- There are no crosswalks fronting the local business cluster, despite the school, significant residential and transit stop on the other side.
- There is nothing else on the road stretch on the right-of-way that could possibly slow vehicles down. It is a straight stretch of completely unobstructed road, signed at 60km/h, and an enticing environment for over-speeding.
128th Ave carries 13,000 vehicles daily. This does not even necessarily warrant a four-lane road to begin with, but whoever was in charge at the City of Surrey decided to pursue an expansion of this road anyway. And so, it is possible to go 60km/h or over on 128th Ave very easily, as there is relatively little traffic in your way. And, on the entire four-block stretch of road, there are no crosswalks.
The girl who was killed, one among three girls who were crossing (the two other girls were injured), was crossing just north of 69A Avenue. Her destination was a pizza restaurant on the other side of the road way at a business complex. The Vancouver Sun interviewed several people from the local area who gave these responses:
Local residents say the spot where the teens were hit is a particularly dangerous section of road, where Princess Margaret students often jaywalk across four lanes in the middle of a very long block to get cheap slices of pizza or a samosa during lunch.
“There’s always a big problem with (students) crossing,” said Cherenjit Dhillon, who owns a retail building near the crash site. “The kids don’t have enough time to go to the traffic lights and cross.” (Read more: Vancouver Sun)
To clarify, while jaywalking is discouraged, it is not actually illegal in British Columbia (see: Section 179 MVA) to do so. Municipal authorities do, however, have the power to set some of their own by-laws regarding motor vehicles and pedestrians (see: Section 124 MVA); in the City of Surrey, local bylaws stipulate that jaywalking is illegal, but crossing at an unmarked location is only considered jaywalking if the crossing is done within one block of a signalized intersection or marked crossing (see: Bylaw No. 13007).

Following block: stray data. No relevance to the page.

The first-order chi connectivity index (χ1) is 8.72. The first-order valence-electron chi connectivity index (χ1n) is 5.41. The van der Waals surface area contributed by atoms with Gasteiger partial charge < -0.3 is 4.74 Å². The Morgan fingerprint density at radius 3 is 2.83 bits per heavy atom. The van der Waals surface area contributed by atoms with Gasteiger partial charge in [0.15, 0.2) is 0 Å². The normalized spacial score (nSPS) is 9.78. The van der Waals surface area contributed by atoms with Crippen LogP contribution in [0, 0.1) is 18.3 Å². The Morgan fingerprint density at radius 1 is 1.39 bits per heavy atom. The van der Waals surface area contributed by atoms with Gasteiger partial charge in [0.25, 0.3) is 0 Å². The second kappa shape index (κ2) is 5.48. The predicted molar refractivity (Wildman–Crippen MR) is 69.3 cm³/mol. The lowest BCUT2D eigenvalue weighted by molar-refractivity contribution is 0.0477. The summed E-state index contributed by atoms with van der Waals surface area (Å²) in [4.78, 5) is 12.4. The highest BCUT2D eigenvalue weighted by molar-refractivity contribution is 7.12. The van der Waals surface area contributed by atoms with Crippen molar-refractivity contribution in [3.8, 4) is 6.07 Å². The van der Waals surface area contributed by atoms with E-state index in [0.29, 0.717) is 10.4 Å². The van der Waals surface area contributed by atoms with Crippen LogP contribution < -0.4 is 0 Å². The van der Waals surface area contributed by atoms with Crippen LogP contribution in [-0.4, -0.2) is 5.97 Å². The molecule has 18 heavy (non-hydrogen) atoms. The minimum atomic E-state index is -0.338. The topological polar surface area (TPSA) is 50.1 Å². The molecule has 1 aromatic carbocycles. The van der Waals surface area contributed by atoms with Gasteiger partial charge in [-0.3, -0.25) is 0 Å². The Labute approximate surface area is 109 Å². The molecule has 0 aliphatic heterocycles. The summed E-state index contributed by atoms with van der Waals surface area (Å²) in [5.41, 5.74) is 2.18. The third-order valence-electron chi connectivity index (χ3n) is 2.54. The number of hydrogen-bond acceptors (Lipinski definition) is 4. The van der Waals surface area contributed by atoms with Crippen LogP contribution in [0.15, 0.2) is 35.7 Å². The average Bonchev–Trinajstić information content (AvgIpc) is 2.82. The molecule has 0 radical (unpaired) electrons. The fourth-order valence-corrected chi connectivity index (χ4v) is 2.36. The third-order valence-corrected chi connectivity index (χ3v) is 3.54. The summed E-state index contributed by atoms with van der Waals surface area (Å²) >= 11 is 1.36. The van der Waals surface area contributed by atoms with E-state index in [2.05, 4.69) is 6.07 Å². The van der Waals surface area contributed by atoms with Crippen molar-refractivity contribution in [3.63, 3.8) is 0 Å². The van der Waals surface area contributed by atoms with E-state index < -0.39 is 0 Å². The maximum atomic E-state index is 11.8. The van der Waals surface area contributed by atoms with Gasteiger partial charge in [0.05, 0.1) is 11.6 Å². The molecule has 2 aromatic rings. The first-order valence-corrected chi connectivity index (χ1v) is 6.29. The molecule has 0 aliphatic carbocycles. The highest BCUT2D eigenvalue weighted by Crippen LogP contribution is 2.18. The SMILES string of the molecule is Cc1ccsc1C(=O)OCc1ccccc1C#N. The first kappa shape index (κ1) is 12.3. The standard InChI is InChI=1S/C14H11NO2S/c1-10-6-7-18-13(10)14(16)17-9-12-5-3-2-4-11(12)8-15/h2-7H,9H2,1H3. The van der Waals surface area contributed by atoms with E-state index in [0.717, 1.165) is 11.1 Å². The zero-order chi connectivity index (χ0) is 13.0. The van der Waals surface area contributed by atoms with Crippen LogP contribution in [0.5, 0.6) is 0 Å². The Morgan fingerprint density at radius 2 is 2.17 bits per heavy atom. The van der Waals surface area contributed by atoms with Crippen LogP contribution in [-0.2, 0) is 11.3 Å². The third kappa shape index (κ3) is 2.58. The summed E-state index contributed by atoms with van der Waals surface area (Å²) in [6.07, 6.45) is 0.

In other words, Amarpreet Sivia was not jaywalking – and neither were the other students crossing to access this business complex.
Why students will cross
The alternative to reaching this pizza store by crossing 128th Street at an unmarked location is a 6-7 minute each way detour (at a reasonable 100 metres per second, and accounting for signal waiting time) to 72nd Avenue to cross at the signal. The lunch break time at Princess Margaret Secondary is only 45 minutes (including the time between the warning bell and absolute class time), which means that students have reasons to be in a hurry. A clear justification for this crosswalk should have already been established by demand alone. Students will require crossing facilities on a more on-demand basis.
In my times as a high school student at Johnston Heights Secondary School, I witnessed “jaywalking” all the time. It couldn’t be stopped. Students were in a hurry. Lunch break at my school was 50 minutes long, slightly longer than at Princess Margaret. Students would pass through a nearby townhouse complex from the school, emerging at 100th Avenue and 153rd Street. Here, exactly one block from a signalized crossing in either direction, many students crossed to reach a major T&T Supermarket and food court and other local businesses. The alternate route was to have students cross at 152nd Street and 100th Ave, a lengthy detour for students heading to some of the establishments, such as T&T.